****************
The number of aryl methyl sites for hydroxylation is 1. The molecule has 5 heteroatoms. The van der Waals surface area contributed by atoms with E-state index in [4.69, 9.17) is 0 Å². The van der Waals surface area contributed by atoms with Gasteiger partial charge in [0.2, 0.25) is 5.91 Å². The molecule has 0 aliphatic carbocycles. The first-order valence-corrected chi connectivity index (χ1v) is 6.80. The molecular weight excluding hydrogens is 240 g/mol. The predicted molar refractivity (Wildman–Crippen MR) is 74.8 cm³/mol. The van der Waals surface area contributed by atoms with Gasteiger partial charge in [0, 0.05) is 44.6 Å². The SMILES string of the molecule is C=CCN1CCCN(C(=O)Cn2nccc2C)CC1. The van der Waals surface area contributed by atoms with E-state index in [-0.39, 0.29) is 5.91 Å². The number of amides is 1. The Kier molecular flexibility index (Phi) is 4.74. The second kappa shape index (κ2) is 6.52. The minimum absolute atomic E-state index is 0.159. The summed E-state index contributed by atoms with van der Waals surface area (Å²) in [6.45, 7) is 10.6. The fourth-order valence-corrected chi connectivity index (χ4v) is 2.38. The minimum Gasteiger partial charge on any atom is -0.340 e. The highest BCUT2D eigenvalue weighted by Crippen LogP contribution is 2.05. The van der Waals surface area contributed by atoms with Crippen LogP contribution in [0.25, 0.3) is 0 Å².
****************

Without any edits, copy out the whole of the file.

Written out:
The number of aryl methyl sites for hydroxylation is 1. The molecule has 5 heteroatoms. The van der Waals surface area contributed by atoms with E-state index in [4.69, 9.17) is 0 Å². The van der Waals surface area contributed by atoms with Gasteiger partial charge in [0.2, 0.25) is 5.91 Å². The molecule has 0 aliphatic carbocycles. The first-order valence-corrected chi connectivity index (χ1v) is 6.80. The molecular weight excluding hydrogens is 240 g/mol. The predicted molar refractivity (Wildman–Crippen MR) is 74.8 cm³/mol. The van der Waals surface area contributed by atoms with Gasteiger partial charge in [0, 0.05) is 44.6 Å². The SMILES string of the molecule is C=CCN1CCCN(C(=O)Cn2nccc2C)CC1. The van der Waals surface area contributed by atoms with E-state index in [-0.39, 0.29) is 5.91 Å². The number of amides is 1. The Kier molecular flexibility index (Phi) is 4.74. The second kappa shape index (κ2) is 6.52. The minimum absolute atomic E-state index is 0.159. The summed E-state index contributed by atoms with van der Waals surface area (Å²) in [6.45, 7) is 10.6. The fourth-order valence-corrected chi connectivity index (χ4v) is 2.38. The minimum Gasteiger partial charge on any atom is -0.340 e. The highest BCUT2D eigenvalue weighted by Crippen LogP contribution is 2.05. The van der Waals surface area contributed by atoms with Crippen LogP contribution in [0.25, 0.3) is 0 Å².